Such a gentle grace = beauty

By Dave Henning / August 6, 2020

“Beauty is such a gentle grace.  Like God, it rarely shouts, rarely intrudes.  Rather it woos, soothes, invites; it romances and caresses.  We often sigh in the presence of beauty as it begins to minister to us — a good, deep soul-sigh.”- John Eldredge

John Eldredge concludes Chapter 3 of Get Your Life Back as he observes that beauty also sings songs of abundance to us.  For example, on a visit to the Wind River Mountains, John drank in the evergreen forests on the mountain slopes.  The lush, well-watered forests signaled God’s abundance.

But most of all, the author underscores, beauty reassures.  Elaine Scarry writes in her book On Beauty and Being about the French impressionist Henri Matisse.  She states that Matisse “repeatedly said that he wanted to make paintings so serenely beautiful that when one came upon them, suddenly all problems would subside.”

In conclusion, John hopes you intentionally do two things to receive the healing effects of beauty.  Because beauty soothes the soul and opens us up to God’s goodness.

1.  Receive beauty for the gift it is!  Pause and let beauty minister to you.  Too often we just take notice and move on.  Instead, stop and drink in the beauty.  Because in such moments you open yourself up to receive the beauty, gift, and grace into your being.  Rather than bracing for the day ahead and the assault on your attention, open your clenched soul to let the beauty – and God – in.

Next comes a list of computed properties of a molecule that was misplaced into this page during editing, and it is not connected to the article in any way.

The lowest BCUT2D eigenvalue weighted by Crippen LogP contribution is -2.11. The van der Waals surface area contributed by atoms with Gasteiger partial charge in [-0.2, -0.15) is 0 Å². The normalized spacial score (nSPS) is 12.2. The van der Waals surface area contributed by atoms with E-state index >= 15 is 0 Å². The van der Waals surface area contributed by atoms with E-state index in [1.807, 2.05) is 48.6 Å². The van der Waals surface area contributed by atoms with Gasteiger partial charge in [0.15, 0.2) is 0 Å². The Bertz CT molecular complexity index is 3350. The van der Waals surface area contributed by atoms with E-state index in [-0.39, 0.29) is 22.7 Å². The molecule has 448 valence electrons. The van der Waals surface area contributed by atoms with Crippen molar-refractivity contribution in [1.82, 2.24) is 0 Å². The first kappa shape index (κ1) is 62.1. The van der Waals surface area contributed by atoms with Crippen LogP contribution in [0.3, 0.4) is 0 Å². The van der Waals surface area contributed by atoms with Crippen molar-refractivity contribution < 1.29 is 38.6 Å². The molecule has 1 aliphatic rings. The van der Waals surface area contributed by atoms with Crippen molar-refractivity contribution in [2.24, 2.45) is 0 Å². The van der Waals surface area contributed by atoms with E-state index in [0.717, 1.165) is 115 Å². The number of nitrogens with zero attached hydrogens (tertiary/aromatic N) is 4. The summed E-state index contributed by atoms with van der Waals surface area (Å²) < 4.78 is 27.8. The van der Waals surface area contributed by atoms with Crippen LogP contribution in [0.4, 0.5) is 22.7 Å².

2.  Fill your world with beauty.  One bleak winter when snow buried her garden, Elaine Scarry placed Matisse prints all over her walls – thirteen in a single room!  Hence, John exhorts you to find a way to fill your life with beauty:

“When we are harried, haunted, in fight or flight, beauty seems a luxury for people on vacation.  Just the opposite is true — it’s a lifeline being thrown to you from heaven.”

Today’s question: What beauty presents such a gentle grace to you?  Please share.

Tomorrow’s blog: “Empathy and compassion require attentive mind”

About the author

Dave Henning

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